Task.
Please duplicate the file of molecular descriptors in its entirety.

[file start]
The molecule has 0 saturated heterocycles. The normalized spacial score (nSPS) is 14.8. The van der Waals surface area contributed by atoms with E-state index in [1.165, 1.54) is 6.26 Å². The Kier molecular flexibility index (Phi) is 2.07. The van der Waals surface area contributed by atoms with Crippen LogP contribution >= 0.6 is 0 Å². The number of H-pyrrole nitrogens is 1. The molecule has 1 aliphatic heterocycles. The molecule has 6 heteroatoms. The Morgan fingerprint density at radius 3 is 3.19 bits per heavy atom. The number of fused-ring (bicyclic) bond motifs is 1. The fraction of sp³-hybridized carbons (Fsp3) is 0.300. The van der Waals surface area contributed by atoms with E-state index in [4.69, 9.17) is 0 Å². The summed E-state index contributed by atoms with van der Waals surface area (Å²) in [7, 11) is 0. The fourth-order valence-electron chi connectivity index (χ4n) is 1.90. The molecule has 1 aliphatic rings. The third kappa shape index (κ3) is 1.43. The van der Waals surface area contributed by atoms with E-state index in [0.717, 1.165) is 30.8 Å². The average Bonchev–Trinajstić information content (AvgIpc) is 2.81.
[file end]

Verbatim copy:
The molecule has 0 saturated heterocycles. The normalized spacial score (nSPS) is 14.8. The van der Waals surface area contributed by atoms with E-state index in [1.165, 1.54) is 6.26 Å². The Kier molecular flexibility index (Phi) is 2.07. The van der Waals surface area contributed by atoms with Crippen LogP contribution >= 0.6 is 0 Å². The number of H-pyrrole nitrogens is 1. The molecule has 1 aliphatic heterocycles. The molecule has 6 heteroatoms. The Morgan fingerprint density at radius 3 is 3.19 bits per heavy atom. The number of fused-ring (bicyclic) bond motifs is 1. The fraction of sp³-hybridized carbons (Fsp3) is 0.300. The van der Waals surface area contributed by atoms with E-state index in [4.69, 9.17) is 0 Å². The summed E-state index contributed by atoms with van der Waals surface area (Å²) in [7, 11) is 0. The fourth-order valence-electron chi connectivity index (χ4n) is 1.90. The molecule has 1 aliphatic rings. The third kappa shape index (κ3) is 1.43. The van der Waals surface area contributed by atoms with E-state index in [0.717, 1.165) is 30.8 Å². The average Bonchev–Trinajstić information content (AvgIpc) is 2.81.